What Makes a Ritual?

newspaper-1595773_1920Lately, I’ve been thinking about what makes something a ritual versus a habit or routine. Maybe each morning you drink a cup of coffee while reading the paper. Is that a ritual or a routine? I think that depends on the purpose or intention of the action. Is reading the paper how you pass the time before heading to work? If so, that it probably a habit. Is reading the paper how you center yourself in the world and remind yourself of your purpose on this earth? In that case, it’s probably a ritual. We may not always be consciously aware of why we do what we do, so it may be helpful to think about your daily routines to see if some of your habits may actually be rituals.

In her article, How Daily Rituals Can Elevate Our Quality of Life, Meena Singhal writes, “Rituals can provide us with a sort of grounding or ‘constant’ leading to comfort. That, in turn, allows us to take more risks or positively engage in other areas of our life to be impulsive and spontaneous when we want to or need to.” I like how Singhal suggests that rituals have meaning beyond the immediate action and can ground us to take risks or try new things. Practicing rituals help us step outside our comfort zone. Rituals provide comfort, so we will be more ready to try something uncomfortable.

Whether something is a ritual or habit also depends on your values. For some people, exercise may be a ritual of connecting to their body, honoring their source, and summoning health and peace. Others may find exercise to be a necessary evil and reap no benefit from it beyond the physical. Some may find their most meaningful rituals take place outside in nature, while others may connect to their purpose and meaning through time spend in quiet or listening to music in their house. As Singhal puts it, rituals “…represent those fundamental beliefs that guide or motivate our attitudes and actions.” This is different for each person.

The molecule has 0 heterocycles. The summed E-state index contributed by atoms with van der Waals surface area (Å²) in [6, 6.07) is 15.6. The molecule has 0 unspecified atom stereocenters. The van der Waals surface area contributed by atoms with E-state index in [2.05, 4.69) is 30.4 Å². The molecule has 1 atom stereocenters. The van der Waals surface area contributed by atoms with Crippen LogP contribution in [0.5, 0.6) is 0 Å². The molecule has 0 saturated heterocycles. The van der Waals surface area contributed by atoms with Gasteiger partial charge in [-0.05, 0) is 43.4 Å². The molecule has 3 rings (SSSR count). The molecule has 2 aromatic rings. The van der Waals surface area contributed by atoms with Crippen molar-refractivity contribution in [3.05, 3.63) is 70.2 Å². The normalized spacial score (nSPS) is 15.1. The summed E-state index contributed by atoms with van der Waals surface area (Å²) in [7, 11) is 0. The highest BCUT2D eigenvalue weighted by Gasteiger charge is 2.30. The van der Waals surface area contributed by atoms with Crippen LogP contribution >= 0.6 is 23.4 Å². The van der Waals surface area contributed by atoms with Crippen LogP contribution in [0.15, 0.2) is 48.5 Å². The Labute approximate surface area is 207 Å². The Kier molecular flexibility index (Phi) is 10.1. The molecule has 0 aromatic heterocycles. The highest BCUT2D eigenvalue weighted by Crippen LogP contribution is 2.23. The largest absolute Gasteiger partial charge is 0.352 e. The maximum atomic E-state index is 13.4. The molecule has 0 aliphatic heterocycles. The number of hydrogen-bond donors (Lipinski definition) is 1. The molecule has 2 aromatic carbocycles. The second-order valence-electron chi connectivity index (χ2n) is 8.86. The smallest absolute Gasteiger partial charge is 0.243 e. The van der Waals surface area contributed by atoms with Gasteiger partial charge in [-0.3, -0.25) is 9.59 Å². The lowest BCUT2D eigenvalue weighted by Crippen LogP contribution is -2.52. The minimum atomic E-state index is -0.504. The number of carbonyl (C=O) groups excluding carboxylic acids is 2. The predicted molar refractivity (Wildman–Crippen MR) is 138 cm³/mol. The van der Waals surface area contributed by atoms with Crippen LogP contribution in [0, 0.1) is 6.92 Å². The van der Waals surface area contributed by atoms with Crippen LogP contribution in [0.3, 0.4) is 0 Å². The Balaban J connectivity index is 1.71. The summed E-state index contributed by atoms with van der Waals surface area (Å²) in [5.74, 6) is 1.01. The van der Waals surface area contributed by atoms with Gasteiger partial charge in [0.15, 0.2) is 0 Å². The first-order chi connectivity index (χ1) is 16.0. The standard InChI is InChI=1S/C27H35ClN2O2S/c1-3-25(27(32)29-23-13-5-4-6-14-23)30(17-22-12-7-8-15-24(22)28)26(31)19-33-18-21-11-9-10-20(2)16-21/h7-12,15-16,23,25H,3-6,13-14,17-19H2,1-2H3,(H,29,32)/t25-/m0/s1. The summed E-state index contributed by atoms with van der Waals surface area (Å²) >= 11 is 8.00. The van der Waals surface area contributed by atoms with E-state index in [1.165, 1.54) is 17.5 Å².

One of the joys of rituals for me is how personalized they are. I love talking to people about the rituals they find meaningful and why. There are always new and different rituals to discover. What speaks to one person may not speak to another, and vice versa. When working with someone to craft a personalized ritual, I need to get to know their values and life perspective to design a ritual that genuinely speaks to them.

Through Rites of Passage, I design and officiate formal and informal, private and public rituals. I would love to work with you to help you mark the transitions and transformations of your life, as well as help you create family or individual rituals that can bring meaning to your everyday. Contact us today to learn more!